Among the hearty souls who jump into San Francisco Bay with nothing but their Speedos on — braving the frigid waters, battling the harsh currents and unpredictable undertows, avoiding the barking sea lions — are kids.
Nick Caine was among the first to join New Waves, the youth program of Water World Swim, “The San Francisco Bay swim experts.”
The Atherton teenager was 13 in 2006 when, six weeks after joining New Waves, he completed a round-trip, winter-season swim from Aquatic Park to Alcatraz and back.
Just after his 14th birthday, Caine won the 18-and-under division in the 3½-mile Alcatraz Swim Around. He was sixth in the men’s nonwetsuit division.
In the summer of 2008, entering his sophomore year at Sacred Heart Prep, Caine shattered a world record. The 15-year-old swimmer shaved 15 minutes off the previous best time in the 12.4-mile Anacapa Island to Oxnard Beach solo channel swim, completing the Santa Barbara race in 5 hours, 3 minutes, 53 seconds.
One year later, almost to the day, Caine became the youngest American male to swim the English Channel.
It didn’t exactly go swimmingly for Caine, his boat pilot Eddie Spelling and the crew that included his mother, father and both grandfathers. At one point during the ordeal, the team wasn’t certain which country would be his landing point.
“We ended up missing the current, so I got swept up in Belgium and ended up swimming in place for a couple of hours,” Caine said. “I expected 8 to 10 hours; it ended up being 13 hours.”
Ultimately, the exhausted swimmer did reach the French coast, where he emerged with bloodied hands and feet.
“I had to climb some rocks, couldn’t make it to the sandy beach,” said Caine, adding that other Channel swimmers have faced worse. “Some people had to scale cliffs to finish their swims.”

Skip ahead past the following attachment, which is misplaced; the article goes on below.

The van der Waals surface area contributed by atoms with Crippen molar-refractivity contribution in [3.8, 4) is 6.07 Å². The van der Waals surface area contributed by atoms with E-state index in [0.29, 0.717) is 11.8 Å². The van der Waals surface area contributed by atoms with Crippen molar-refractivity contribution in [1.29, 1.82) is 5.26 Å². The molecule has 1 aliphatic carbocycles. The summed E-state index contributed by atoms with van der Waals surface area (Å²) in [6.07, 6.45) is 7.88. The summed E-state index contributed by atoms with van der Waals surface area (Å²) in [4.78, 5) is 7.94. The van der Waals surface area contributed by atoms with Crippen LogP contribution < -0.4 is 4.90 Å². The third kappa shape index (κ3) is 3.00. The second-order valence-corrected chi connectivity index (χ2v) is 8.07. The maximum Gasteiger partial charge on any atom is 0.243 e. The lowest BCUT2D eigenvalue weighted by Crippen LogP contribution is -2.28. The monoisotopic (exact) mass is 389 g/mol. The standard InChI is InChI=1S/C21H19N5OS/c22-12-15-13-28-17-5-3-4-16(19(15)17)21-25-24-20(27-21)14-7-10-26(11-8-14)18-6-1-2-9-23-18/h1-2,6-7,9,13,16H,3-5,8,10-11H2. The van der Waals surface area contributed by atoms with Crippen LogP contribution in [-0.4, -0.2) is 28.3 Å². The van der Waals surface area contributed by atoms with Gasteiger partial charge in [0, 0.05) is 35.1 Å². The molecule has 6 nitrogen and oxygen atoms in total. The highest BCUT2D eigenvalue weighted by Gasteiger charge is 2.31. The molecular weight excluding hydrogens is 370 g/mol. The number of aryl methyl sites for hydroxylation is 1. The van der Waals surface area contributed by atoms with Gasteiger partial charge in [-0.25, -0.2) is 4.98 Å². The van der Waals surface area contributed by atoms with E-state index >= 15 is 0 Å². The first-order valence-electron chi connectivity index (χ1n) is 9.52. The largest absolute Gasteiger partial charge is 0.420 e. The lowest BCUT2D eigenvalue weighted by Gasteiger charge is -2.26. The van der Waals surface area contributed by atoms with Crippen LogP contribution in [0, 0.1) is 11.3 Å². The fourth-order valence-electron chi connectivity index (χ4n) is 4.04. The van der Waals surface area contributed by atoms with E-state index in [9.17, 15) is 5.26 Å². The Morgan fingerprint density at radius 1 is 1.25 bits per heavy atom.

After a 5-hour rest, Caine returned to the water for a personal, relaxing swim.
“Amazing, exceptional, dedicated, very committed for his age,” said Pedro Ordones, Water World Swim founder and Caine’s coach for the English Channel swim.
Caine also swims indoors.
In his freshman and sophomore years at SHP, he swam the 500-yard freestyle for the varsity team before being sidelined with a shoulder injury. Completely healed from three surgeries that have kept him out of action in the pool and the open water, Caine looks forward to competing next month in his collegiate conference meet.
The Trinity University (Texas) freshman will spend most of next summer in San Francisco Bay.
“I’ve completed 17 Alcatraz crossings, and my goal is 30 by the end of the summer,” Caine said.
WHO: Nick Caine
WHAT: Long-distance swimmer
ACCOMPLISHMENTS: 17 Alcatraz crossings, swam the English Channel, set world record in 2008 for Anacapa Island to Oxnard Beach solo channel swim
UP NEXT: Caine has his eyes on a swim around Manhattan Island (28 miles), as well as a return to the English Channel (round-trip this time)